Within the U.N. regime, specialist human rights treaties and declarations have been adopted that expand on prohibited grounds of discrimination, including age, disability, nationality, and sexuality, and embracing a complex range of factors including identity, belief, and behavior. Some monitoring bodies have advocated controversial implementation methods, as when the HRC endorsed reverse discrimination through reserved seat quotas in elected local bodies for women and reserved elected positions for certain castes in India.
Unlike the 1966 covenants, topic-specific human rights treaties have described what “discrimination’ constitutes.” These treaties have expanded upon the specific obligations “equality and non-discrimination” entail,’ such as positive action, including temporary affirmative action, to eradicate sexual stereotypes (Convention on Elimination of Discrimination Against Women [CEDAW], article 5), or to correct historical injustices. The CEDAW targets both direct and indirect discrimination. The Committee on Elimination of Racial Discrimination (CERD) condemned segregation as discrimination, while the CEDAW committee issued recommendations treating violence against women as systemic discrimination.
Discrimination is addressed through methods like education and laws criminalizing the advocacy of racial or religious hatred, as article 20 of the ICCPR requires. The Convention on Rights of Persons with Disabilities seeks to promote equal treatment when possible, while respecting the different needs of the disabled by requiring states under article 5(3) to “ensure that reasonable accommodation” is provided. These treaties recognize that adopting special measures to accelerate de facto equality do not constitute discrimination, which goes beyond viewing equality and non-discrimination as largely “last resort procedural provisions,” in embracing a substantive conception.
Developments and Trends: Juridical Status and Interpretive Disagreement
While there are core equality and non-discrimination provisions in primary international human rights instruments, their variable formulation and interpretation has “led” to a spectrum of different results.” They contain open-textured terms like “any social condition” or “other status,” catch-all clauses to potentially accommodate any distinction, and which could be abused. This gives rise to the problem of who should decide what constitutes a category of prohibited discrimination and on what basis? Typical of U.N. human rights monitoring bodies, the Human Rights Committee has found that the list of prohibited grounds under article 26 of the ICCPR was not closed and that “nationality” was covered under “other status.”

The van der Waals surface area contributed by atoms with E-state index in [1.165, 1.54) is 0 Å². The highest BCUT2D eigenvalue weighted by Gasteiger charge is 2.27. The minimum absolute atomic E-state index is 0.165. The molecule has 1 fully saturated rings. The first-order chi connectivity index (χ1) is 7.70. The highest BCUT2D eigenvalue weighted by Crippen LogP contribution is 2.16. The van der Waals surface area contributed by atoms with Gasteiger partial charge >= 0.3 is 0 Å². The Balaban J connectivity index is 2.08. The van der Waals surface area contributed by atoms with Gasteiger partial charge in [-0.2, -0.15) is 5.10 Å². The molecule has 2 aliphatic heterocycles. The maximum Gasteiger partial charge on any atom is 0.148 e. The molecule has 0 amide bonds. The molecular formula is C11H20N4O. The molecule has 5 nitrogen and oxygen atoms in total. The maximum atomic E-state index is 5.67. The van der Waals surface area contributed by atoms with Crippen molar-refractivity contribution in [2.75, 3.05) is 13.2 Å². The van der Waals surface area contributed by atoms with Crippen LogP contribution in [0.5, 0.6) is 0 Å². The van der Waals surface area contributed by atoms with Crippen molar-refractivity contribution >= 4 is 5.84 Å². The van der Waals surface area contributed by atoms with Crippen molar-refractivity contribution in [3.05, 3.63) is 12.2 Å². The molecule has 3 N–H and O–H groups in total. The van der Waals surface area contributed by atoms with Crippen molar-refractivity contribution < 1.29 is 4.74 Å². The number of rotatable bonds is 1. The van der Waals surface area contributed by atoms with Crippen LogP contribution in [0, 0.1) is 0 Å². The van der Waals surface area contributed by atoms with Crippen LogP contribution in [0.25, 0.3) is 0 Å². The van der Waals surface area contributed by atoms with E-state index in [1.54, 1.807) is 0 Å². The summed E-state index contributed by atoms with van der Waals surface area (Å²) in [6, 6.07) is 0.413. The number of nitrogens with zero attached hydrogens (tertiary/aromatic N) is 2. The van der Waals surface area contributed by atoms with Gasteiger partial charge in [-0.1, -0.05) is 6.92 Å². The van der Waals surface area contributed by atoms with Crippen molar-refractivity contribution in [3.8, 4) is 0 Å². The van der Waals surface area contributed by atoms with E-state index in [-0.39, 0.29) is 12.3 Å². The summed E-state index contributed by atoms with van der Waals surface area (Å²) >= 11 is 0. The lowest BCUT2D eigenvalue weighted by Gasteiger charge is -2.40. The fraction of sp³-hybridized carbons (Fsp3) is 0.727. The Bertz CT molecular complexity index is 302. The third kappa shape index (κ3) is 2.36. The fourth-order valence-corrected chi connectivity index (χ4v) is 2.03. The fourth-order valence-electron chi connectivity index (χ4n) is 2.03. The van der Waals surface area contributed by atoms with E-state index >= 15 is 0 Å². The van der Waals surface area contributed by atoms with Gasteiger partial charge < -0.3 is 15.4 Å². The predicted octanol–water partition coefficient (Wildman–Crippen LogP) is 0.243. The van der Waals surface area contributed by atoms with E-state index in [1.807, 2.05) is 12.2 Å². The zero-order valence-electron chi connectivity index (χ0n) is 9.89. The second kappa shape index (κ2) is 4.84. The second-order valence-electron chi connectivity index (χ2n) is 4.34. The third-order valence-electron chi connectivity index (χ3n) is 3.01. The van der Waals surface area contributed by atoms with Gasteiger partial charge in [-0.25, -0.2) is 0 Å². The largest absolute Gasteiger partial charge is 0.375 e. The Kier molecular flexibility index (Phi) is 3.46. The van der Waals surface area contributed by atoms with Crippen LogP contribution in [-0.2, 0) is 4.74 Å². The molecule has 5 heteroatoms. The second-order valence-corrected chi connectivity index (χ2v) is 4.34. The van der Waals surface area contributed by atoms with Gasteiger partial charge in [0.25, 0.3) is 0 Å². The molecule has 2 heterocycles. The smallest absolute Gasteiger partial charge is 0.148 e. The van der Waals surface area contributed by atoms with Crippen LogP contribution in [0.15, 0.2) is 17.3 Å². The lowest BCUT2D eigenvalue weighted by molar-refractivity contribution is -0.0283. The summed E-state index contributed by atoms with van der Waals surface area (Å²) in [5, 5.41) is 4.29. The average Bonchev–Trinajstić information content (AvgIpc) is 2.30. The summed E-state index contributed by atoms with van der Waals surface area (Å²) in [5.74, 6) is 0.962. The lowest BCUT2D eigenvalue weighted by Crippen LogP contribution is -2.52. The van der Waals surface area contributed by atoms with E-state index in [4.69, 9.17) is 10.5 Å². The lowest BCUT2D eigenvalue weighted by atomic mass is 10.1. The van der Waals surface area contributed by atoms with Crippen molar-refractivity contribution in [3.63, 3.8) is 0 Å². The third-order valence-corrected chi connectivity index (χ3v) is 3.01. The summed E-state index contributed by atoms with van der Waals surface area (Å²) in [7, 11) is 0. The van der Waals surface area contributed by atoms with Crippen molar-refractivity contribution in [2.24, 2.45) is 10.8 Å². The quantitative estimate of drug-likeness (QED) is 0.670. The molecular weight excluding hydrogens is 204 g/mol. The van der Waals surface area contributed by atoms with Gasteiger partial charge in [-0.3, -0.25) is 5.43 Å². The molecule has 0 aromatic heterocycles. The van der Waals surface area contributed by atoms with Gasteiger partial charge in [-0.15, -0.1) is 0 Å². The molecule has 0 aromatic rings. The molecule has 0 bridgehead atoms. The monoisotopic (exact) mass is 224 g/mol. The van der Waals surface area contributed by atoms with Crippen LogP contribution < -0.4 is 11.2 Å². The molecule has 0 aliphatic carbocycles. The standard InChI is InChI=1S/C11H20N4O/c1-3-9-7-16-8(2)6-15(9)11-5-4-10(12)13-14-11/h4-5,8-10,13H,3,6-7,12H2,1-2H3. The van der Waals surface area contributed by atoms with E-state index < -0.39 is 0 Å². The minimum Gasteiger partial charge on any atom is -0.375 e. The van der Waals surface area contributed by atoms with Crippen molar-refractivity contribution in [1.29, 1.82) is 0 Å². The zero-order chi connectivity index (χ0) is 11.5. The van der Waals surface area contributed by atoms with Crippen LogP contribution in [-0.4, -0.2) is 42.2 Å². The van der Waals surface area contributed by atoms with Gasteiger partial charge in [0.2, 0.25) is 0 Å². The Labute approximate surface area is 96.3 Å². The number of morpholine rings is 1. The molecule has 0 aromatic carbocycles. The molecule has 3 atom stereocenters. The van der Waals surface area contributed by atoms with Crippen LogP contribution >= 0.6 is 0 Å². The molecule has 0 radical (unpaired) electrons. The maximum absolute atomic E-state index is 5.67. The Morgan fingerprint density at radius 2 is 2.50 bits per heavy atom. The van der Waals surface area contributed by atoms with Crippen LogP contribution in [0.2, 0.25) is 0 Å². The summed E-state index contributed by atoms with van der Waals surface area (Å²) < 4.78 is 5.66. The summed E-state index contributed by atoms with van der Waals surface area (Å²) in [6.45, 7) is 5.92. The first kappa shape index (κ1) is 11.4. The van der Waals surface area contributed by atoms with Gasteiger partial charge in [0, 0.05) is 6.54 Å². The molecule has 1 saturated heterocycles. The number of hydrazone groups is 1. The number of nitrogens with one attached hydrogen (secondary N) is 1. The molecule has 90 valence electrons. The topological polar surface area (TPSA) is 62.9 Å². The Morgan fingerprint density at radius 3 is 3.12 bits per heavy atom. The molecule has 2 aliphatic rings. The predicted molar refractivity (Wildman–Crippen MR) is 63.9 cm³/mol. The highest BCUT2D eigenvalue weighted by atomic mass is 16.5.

In one of the great controversies of our time, discrimination on the basis of sexual orientation or preference has been enlisted before domestic courts and international forums in matters relating to laws criminalizing homosexual conduct, efforts to equalize the age of consent regarding heterosexual and homosexual conduct, and same-sex marriage. Such issues may be characterized as a matter of public morality to be determined by elected legislatures or as implicating justiciable constitutional rights to equality or privacy. Although a constitutional right in some jurisdictions, the claim that prohibiting discrimination on the grounds of sexual orientation is an international (as opposed to regional) human right is a contested one. The suggestion that equality arguments can add “decisive weight” to complex legal debates by helping “to depoliticize issues or at least to make them more politically digestible” is somewhat disingenuous. This is to use equality rhetorically, in the sense that no one wants to be against “equality”—but it evades the need to justify an alternative ethic privileged under the guise of equality.
While the substantive issues concerning rights based on sexual orientation will continue to be debated globally, we must resort to the test of international legality and the doctrine of sources to ascertain whether a putative norm has acquired the status of international law (lex lata) or whether it remains a political claim/soft law (lex ferenda).
Customary Human Rights Law
In order to be recognized as a matter of customary international law, a putative norm must have both “extensive and virtually uniform” state practice and opinio juris, a sense of legal obligation by states as distinct from comity, tradition, or expediency.